So much has happened since I last wrote you three days ago that I scarcely know how to begin to tell you. Better start chronologically.
Day before yesterday Arnie and I took the jeep and went down to visit headquarters at another platoon. When we arrived, Steve
Ondash rushed up and congratulated me. I said "that's nifty, what for?" and so I heard. This is the deal. Four
team assistants were picked from the 4th Aux. to go to the 5th Aux. to be come team chiefs. This is not a temporary thing,
but a change in assignment. Needless to say, I was dumbfounded, and didn't know what to think. It was an honor, of course,
to be picked and a step up to be given a team. It will, in all probability, mean a Majority in the next few months. But it
means leaving the 4th where all my buddies are, and also leaving Arnie and our F.H. set-up, where we had been so happy together
for so long. I didn't want any old promotion - why couldn't they just leave us alone and let us work? So I was unhappy.
Then that night we went on night duty. There hasn't been a case come in at night for a week, and after a long drive in
the rain and black-out, we were cold and tired, and unhappy. So, of course, that night there were four admissions, and we
were up and at it all night. We were just about finishing around eight the next morning when the most terrible thing happened
that I've ever seen. I had done a Thoracotomy on a lad and taken a hunk of shrapnel out from right next to the heart,
finishing the op about 5:30 AM. He was doing okay, and we left him lying on the table getting oxygen & letting his blood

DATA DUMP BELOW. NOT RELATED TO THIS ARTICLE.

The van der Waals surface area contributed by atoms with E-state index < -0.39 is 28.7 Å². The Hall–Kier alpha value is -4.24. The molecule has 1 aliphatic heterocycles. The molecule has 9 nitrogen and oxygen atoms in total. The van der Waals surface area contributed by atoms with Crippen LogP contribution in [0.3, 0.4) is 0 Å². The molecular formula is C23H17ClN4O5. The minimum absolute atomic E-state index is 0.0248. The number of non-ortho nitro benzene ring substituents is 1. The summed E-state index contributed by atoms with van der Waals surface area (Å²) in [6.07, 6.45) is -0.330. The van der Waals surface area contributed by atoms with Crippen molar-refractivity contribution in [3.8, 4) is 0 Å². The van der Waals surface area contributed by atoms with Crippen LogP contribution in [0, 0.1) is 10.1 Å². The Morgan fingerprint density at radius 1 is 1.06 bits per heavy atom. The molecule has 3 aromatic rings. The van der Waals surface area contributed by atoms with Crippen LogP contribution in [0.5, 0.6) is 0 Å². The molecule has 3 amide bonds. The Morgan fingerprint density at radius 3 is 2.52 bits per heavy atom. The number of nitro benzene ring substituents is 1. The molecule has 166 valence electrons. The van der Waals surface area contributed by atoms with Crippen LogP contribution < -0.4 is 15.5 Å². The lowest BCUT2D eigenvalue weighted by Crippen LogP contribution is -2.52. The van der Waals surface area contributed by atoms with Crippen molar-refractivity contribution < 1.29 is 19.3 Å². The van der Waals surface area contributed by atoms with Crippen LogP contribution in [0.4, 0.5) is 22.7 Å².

run in while we worked on a French soldier who had multiple but not mortal injuries. We were about 2/3rd along when Wally,
our anaesthetist, dropped over to see the other boy - "My God" he said, "he's not breathing - he's moribund.
So I jumped right over to find out what was the matter. He had vomited in his wash and aspirated the vomitus and was drowning.
While I was busy sucking him out and giving artificial respiration, etc., I looked up and there was Wally & Arnie doing
the same thing on the other guy. He had picked the two minutes that Wally was looking at the first patient, to vomit, and
he was drowning & choking. What a picture, two guys dying from the same cause at the same time! We've seen that happen
here & there in various hospitals, but it had never happened to us. In fact, we had never had a death from anaesthesia
before. So there we were, with not one but two guys who should have lived, both of them deader than mackerels. It really wasn't
Wally's fault. It was a combination of a number of things. But you can imagine how we felt, dead-tired, all upset to begin
with, and then that! Arnie went off in one corner and I in another, and just cried.
So we took a little nembutal and went to bed about nine. It wore off around three, and then the only nice thing that's
happened to me in four days occurred. The mail came in and I had three letters, Oct. 1, 3, and 4th, telling me of the safe
arrival of the packages and of your receipt of mail after a long wait. I'll read them over and answer them the next time
I write. About 6:00 P.M. a guy came and said I was to leave that night to report to my new assignment. We told him to go to
hell - so we all a last nip of pooh-pooh juice and felt very sad.
This morning I packed and set off to my new job. I have met my team, but have no definite impression of them yet. I am working
at an Evac! and not only that, but one which is new to France and has a reputation of being G.I. as hell. Boy, will that be
hard on me. Ties and rules & regulations, etc. Think we're moving into a school-house tomorrow - out of the mud! What
a life. Me, I prefer the free & easy ways of the F.H. - mud & all.
So here I am, kicked upstairs, and not at all sure I like it! I've just finished talking with Fletch Wright, who is in
the same boat with me. He said, that we are only temporarily assigned 5th Aux., but that we will be permanently later on.
So who knows what it's all about? I don't. I only know I love you and wish the wars would end so I could come home.